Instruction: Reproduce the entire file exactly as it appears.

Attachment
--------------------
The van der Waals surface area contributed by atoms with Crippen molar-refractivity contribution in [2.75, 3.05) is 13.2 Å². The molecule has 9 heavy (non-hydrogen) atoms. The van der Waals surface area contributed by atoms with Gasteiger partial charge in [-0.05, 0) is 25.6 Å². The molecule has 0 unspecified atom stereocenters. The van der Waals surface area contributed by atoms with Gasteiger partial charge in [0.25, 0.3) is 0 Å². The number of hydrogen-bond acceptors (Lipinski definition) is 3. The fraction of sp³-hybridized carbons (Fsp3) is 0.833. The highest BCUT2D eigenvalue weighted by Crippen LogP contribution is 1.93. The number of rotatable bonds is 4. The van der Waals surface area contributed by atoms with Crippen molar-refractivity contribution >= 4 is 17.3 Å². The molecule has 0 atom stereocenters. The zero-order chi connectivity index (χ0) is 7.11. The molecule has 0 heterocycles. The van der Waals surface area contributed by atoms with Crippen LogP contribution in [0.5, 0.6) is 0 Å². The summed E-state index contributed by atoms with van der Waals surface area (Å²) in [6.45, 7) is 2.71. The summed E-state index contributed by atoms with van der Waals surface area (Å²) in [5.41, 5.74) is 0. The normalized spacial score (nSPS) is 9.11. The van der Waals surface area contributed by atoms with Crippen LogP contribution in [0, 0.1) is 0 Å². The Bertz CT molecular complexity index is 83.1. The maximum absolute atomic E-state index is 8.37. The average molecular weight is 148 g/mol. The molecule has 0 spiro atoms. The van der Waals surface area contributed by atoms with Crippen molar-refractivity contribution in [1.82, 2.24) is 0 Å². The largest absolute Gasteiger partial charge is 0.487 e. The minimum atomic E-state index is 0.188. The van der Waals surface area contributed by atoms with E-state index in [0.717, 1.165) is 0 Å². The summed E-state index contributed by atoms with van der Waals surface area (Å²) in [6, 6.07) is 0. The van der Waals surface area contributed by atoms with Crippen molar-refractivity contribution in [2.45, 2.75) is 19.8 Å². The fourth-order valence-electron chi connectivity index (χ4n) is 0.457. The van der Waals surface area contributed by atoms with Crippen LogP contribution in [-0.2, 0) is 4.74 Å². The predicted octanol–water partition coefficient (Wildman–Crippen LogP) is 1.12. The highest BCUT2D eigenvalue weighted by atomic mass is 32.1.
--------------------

The van der Waals surface area contributed by atoms with Crippen molar-refractivity contribution in [2.75, 3.05) is 13.2 Å². The molecule has 9 heavy (non-hydrogen) atoms. The van der Waals surface area contributed by atoms with Gasteiger partial charge in [-0.05, 0) is 25.6 Å². The molecule has 0 unspecified atom stereocenters. The van der Waals surface area contributed by atoms with Gasteiger partial charge in [0.25, 0.3) is 0 Å². The number of hydrogen-bond acceptors (Lipinski definition) is 3. The fraction of sp³-hybridized carbons (Fsp3) is 0.833. The highest BCUT2D eigenvalue weighted by Crippen LogP contribution is 1.93. The number of rotatable bonds is 4. The van der Waals surface area contributed by atoms with Crippen molar-refractivity contribution >= 4 is 17.3 Å². The molecule has 0 atom stereocenters. The zero-order chi connectivity index (χ0) is 7.11. The molecule has 0 heterocycles. The van der Waals surface area contributed by atoms with Crippen LogP contribution in [0.5, 0.6) is 0 Å². The summed E-state index contributed by atoms with van der Waals surface area (Å²) in [6.45, 7) is 2.71. The summed E-state index contributed by atoms with van der Waals surface area (Å²) in [5.41, 5.74) is 0. The normalized spacial score (nSPS) is 9.11. The van der Waals surface area contributed by atoms with Crippen LogP contribution in [0, 0.1) is 0 Å². The Bertz CT molecular complexity index is 83.1. The maximum absolute atomic E-state index is 8.37. The average molecular weight is 148 g/mol. The molecule has 0 spiro atoms. The van der Waals surface area contributed by atoms with Crippen molar-refractivity contribution in [1.82, 2.24) is 0 Å². The largest absolute Gasteiger partial charge is 0.487 e. The minimum atomic E-state index is 0.188. The van der Waals surface area contributed by atoms with E-state index in [0.717, 1.165) is 0 Å². The summed E-state index contributed by atoms with van der Waals surface area (Å²) in [6, 6.07) is 0. The van der Waals surface area contributed by atoms with Crippen molar-refractivity contribution in [2.45, 2.75) is 19.8 Å². The fourth-order valence-electron chi connectivity index (χ4n) is 0.457. The van der Waals surface area contributed by atoms with Crippen LogP contribution in [-0.2, 0) is 4.74 Å². The predicted octanol–water partition coefficient (Wildman–Crippen LogP) is 1.12. The highest BCUT2D eigenvalue weighted by atomic mass is 32.1.